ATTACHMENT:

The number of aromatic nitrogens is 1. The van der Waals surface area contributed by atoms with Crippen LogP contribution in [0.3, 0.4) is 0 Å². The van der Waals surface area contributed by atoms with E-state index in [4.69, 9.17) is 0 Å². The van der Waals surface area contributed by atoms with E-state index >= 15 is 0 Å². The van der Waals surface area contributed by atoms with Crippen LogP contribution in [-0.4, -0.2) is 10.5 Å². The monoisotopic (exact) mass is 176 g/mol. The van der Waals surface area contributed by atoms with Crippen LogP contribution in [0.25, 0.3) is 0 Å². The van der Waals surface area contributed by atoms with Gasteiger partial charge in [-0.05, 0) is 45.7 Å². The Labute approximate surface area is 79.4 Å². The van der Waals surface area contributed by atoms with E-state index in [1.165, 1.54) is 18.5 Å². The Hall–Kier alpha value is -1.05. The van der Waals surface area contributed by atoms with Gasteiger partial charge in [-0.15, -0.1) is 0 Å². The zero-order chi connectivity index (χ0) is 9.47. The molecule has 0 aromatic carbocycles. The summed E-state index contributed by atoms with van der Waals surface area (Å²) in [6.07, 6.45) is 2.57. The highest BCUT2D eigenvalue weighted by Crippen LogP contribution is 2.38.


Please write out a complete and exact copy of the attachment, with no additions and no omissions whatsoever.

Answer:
The number of aromatic nitrogens is 1. The van der Waals surface area contributed by atoms with Crippen LogP contribution in [0.3, 0.4) is 0 Å². The van der Waals surface area contributed by atoms with E-state index in [4.69, 9.17) is 0 Å². The van der Waals surface area contributed by atoms with E-state index >= 15 is 0 Å². The van der Waals surface area contributed by atoms with Crippen LogP contribution in [-0.4, -0.2) is 10.5 Å². The monoisotopic (exact) mass is 176 g/mol. The van der Waals surface area contributed by atoms with Crippen LogP contribution in [0.25, 0.3) is 0 Å². The van der Waals surface area contributed by atoms with Gasteiger partial charge in [-0.05, 0) is 45.7 Å². The Labute approximate surface area is 79.4 Å². The van der Waals surface area contributed by atoms with E-state index in [1.165, 1.54) is 18.5 Å². The Hall–Kier alpha value is -1.05. The van der Waals surface area contributed by atoms with Gasteiger partial charge in [-0.15, -0.1) is 0 Å². The zero-order chi connectivity index (χ0) is 9.47. The molecule has 0 aromatic carbocycles. The summed E-state index contributed by atoms with van der Waals surface area (Å²) in [6.07, 6.45) is 2.57. The highest BCUT2D eigenvalue weighted by Crippen LogP contribution is 2.38.